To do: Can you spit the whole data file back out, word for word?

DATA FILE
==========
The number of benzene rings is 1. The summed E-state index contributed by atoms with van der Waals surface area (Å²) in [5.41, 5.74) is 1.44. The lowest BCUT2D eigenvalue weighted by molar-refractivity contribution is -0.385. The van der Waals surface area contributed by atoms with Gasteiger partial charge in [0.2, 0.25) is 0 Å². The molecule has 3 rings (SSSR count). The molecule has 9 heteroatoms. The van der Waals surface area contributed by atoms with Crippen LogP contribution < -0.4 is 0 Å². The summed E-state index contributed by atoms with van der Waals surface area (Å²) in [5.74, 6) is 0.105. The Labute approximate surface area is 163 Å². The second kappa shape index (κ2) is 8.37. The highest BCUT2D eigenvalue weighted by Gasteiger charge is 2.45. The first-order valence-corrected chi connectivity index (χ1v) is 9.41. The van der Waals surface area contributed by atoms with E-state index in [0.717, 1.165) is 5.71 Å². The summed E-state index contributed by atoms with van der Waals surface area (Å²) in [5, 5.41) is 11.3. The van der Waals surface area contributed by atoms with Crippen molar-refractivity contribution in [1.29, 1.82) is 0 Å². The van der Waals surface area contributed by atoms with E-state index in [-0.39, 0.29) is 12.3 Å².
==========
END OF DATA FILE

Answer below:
The number of benzene rings is 1. The summed E-state index contributed by atoms with van der Waals surface area (Å²) in [5.41, 5.74) is 1.44. The lowest BCUT2D eigenvalue weighted by molar-refractivity contribution is -0.385. The van der Waals surface area contributed by atoms with Gasteiger partial charge in [0.2, 0.25) is 0 Å². The molecule has 3 rings (SSSR count). The molecule has 9 heteroatoms. The van der Waals surface area contributed by atoms with Crippen LogP contribution < -0.4 is 0 Å². The summed E-state index contributed by atoms with van der Waals surface area (Å²) in [5.74, 6) is 0.105. The Labute approximate surface area is 163 Å². The second kappa shape index (κ2) is 8.37. The highest BCUT2D eigenvalue weighted by Gasteiger charge is 2.45. The first-order valence-corrected chi connectivity index (χ1v) is 9.41. The van der Waals surface area contributed by atoms with E-state index in [0.717, 1.165) is 5.71 Å². The summed E-state index contributed by atoms with van der Waals surface area (Å²) in [5, 5.41) is 11.3. The van der Waals surface area contributed by atoms with Crippen molar-refractivity contribution in [1.29, 1.82) is 0 Å². The van der Waals surface area contributed by atoms with E-state index in [-0.39, 0.29) is 12.3 Å².